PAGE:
Feuer is a junior rhetoric and writing major and can be contacted at firstname.lastname@example.org
Being Jewish at Drake means being part of a community. Since my senior year in high school, the Jewish community at Drake has welcomed me. As an admitted student visiting for a weekend, I met Aliza Rosenthal, who was also Jewish. We connected instantly and corresponded throughout the summer. She answered all my questions about what it was like to be a first-year student at Drake, as a Jew and otherwise.
Having this Jewish connection before I even showed up on campus for Welcome Weekend helped immensely. I planned to get involved with Hillel, Drake’s Jewish organization. Aliza had made it clear; I had no choice but to join Hillel and to become a first-year representative. It launched me into a prolific involvement with campus activities and introduced me to the loving and supportive community Drake Hillel has to offer. The then-president and vice president of Hillel became my closest upperclassman friends, my role models as students, leaders and Jews.
Sometimes, it is hard to be a Jew at Drake. During Passover, the holiday that celebrates Moses leading the Israelites out of bondage in Egypt, Jews cannot eat anything that has wheat, yeast, flour, corn or beans in it for a week. For any Jew, let alone one that has a meal plan, this holiday can be tough to get through.
During my first year at Drake, my predecessors had finally worked it out with Sodexo to order kosher frozen dinners for Passover. Drake’s Jewish community was really excited to have more options for meals during Passover besides crossing our fingers for baked potatoes in Hubbell and fresh lettuce at the salad bar. On the first afternoon after Passover began (all Jewish holidays start at sundown), I was handed a frozen dinner in exchange for one meal. When I looked at the box, I realized it contained chicken enchiladas with beans. Tortillas contain corn and wheat, of course, and beans are not allowed during Passover. Sodexo had ordered us kosher meals, but not kosher for Passover.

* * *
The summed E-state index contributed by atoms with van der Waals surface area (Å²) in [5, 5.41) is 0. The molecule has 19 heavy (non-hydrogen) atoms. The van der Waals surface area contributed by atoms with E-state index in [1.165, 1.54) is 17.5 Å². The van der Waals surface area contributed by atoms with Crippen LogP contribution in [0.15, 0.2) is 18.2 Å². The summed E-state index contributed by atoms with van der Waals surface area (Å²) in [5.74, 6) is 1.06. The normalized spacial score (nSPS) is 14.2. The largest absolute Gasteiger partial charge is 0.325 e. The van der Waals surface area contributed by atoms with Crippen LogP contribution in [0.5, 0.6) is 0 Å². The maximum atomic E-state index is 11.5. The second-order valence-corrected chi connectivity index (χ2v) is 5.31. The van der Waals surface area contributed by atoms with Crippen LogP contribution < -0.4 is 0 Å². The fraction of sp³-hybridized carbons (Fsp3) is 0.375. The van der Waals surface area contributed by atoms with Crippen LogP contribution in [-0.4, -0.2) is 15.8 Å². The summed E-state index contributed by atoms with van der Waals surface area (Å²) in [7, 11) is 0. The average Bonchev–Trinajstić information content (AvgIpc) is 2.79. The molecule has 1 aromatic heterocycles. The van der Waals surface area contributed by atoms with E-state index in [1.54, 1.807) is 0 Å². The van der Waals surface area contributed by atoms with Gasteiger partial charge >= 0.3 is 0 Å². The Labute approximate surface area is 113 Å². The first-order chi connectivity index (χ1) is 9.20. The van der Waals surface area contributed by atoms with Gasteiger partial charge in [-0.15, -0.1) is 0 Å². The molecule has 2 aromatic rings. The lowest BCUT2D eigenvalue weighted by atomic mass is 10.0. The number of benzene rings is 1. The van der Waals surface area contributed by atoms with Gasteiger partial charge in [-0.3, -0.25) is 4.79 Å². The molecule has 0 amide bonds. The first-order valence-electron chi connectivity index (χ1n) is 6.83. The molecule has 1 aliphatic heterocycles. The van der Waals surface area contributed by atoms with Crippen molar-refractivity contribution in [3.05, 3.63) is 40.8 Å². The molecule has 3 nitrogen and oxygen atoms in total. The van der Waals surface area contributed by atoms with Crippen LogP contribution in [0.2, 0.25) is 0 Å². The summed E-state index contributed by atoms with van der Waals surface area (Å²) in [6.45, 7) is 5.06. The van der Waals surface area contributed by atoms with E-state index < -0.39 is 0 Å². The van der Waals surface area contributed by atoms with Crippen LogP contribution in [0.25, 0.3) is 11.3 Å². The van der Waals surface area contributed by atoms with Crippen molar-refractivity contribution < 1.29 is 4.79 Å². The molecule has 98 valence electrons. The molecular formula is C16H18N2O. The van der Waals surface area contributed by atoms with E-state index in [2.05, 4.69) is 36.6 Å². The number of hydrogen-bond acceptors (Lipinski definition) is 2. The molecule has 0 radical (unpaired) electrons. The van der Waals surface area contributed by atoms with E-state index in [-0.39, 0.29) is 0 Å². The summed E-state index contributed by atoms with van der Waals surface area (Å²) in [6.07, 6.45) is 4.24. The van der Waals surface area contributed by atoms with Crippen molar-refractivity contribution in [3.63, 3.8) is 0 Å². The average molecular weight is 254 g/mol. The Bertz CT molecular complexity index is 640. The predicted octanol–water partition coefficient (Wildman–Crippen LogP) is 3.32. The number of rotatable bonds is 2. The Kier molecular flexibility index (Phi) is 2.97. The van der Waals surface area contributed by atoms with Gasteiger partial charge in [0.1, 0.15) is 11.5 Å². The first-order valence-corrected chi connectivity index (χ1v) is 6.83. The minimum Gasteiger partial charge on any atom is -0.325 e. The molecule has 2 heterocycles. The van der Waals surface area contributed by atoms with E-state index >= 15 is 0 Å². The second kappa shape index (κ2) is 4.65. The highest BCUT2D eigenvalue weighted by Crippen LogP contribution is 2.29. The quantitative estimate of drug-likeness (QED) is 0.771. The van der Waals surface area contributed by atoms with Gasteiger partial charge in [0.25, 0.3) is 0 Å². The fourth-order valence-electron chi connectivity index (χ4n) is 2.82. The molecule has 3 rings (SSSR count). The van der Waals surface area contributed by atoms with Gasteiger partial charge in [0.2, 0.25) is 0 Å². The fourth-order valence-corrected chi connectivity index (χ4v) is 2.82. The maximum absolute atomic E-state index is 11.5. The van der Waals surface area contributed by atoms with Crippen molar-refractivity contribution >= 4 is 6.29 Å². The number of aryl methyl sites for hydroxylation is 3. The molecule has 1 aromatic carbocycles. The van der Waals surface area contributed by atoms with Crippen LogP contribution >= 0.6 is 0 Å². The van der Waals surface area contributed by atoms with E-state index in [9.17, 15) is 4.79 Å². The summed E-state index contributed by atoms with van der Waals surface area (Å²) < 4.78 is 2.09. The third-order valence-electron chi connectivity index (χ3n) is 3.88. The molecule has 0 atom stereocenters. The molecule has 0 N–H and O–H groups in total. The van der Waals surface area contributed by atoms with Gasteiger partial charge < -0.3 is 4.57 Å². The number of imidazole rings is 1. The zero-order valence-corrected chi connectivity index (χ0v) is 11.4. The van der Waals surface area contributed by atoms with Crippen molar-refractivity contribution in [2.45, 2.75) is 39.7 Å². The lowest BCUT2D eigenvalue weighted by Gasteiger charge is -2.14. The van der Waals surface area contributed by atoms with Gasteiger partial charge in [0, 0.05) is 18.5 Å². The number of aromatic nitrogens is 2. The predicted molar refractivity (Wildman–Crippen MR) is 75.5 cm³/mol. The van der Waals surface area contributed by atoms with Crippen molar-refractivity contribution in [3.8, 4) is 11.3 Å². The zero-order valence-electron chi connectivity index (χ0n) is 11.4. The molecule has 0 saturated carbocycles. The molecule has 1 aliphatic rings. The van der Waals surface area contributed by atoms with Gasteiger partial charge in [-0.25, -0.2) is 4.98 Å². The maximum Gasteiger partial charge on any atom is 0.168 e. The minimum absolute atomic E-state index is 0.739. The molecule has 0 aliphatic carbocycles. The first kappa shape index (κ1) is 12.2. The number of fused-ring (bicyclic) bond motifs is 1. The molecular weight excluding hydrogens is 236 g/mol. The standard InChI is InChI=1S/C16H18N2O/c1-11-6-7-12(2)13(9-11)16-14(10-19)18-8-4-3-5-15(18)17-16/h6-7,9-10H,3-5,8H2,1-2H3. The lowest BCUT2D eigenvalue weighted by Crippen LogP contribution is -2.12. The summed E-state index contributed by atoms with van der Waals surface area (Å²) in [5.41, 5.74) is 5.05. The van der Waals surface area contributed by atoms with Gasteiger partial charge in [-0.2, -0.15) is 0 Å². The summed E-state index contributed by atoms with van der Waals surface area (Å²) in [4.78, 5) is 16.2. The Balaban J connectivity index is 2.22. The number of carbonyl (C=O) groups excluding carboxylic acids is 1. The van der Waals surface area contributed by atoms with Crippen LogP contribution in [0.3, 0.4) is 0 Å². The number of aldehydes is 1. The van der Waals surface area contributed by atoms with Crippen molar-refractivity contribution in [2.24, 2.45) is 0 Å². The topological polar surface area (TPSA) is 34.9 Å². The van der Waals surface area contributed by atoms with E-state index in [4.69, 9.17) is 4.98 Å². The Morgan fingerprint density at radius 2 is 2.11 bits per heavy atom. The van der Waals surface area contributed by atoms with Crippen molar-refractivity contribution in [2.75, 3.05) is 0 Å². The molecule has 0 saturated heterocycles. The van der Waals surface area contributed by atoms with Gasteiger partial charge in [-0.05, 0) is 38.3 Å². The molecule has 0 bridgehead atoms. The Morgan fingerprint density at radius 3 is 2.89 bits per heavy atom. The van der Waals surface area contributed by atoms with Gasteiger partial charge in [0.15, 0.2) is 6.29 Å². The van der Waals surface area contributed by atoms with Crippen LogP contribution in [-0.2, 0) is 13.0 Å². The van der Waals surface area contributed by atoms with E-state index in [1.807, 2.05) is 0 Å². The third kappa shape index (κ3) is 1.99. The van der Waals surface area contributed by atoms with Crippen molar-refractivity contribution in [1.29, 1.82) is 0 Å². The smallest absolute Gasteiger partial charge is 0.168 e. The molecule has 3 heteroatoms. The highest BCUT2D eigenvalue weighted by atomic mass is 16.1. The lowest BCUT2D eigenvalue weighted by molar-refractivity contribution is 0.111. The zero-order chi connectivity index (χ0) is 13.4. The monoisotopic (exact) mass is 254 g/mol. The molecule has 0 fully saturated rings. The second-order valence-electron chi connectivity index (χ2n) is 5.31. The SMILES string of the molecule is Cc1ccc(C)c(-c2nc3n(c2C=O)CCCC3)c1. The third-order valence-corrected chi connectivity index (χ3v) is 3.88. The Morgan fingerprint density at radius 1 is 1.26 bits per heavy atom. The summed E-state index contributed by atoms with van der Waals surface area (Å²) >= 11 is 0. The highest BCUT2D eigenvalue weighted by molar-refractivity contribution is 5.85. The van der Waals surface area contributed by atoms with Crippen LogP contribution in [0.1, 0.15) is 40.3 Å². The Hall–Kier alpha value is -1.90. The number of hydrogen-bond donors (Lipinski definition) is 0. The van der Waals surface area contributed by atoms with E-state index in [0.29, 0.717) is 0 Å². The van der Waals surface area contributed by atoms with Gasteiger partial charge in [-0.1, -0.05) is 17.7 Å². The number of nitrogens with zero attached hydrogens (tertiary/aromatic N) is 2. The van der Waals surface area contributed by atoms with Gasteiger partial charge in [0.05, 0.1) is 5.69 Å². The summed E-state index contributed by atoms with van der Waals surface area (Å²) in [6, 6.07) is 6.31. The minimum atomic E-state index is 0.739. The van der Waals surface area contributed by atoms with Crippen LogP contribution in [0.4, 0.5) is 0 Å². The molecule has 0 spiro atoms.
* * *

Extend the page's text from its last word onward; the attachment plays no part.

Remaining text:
With the entire shipment being no good, the students who had kitchens invited the first-years and sophomores over for meals and those with cars took the car-less to the Hy-Vee that has a Passover section. The Jewish community really comes together during the springtime each year for this celebration.
Those in apartments or houses annually invite regular attendees of Hillel events to come over and make kosher food for Passover meals together. As Jews on a campus with a relatively small Jewish population, we have to stick together.
The Jewish Community of Greater Des Moines also opens its homes to Drake students. Several Jewish families, particularly local Drake alumni, have a history of inviting Drake students to their houses for Friday night dinners. The rabbis at the reform temple and conservative synagogue do events with Hillel, invite us to services and make a point to say hello and welcome us whenever we attend events within the Des Moines Jewish Community. The places of worship allow students free admittance to events that they normally charge for.
I also work as a religious schoolteacher for the Jewish Federation Community School on Wednesdays and Sundays. In addition, two first-year students tutor people in Hebrew and assist teachers. A sophomore also serves as a regular substitute teacher.
There seems to be a theme to being Jewish at Drake — other Jews care. There is a common understanding and friendliness that comes with Hillel. We have a history of naturally mentoring other younger Jewish Drake students. During the process of self-reflection necessary to write this article, I realized I have begun to pay it forward within the Drake Hillel community. I have become particularly close to a first-year Jew and would like to consider myself a mentor to her.
While it can be hard to be a minority at a school as small as Drake, it can also be comforting. Celebrating Passover instead of Easter or Hanukkah instead of Christmas brings us together to love, to learn, to live and to pray as a happy little Jewish community.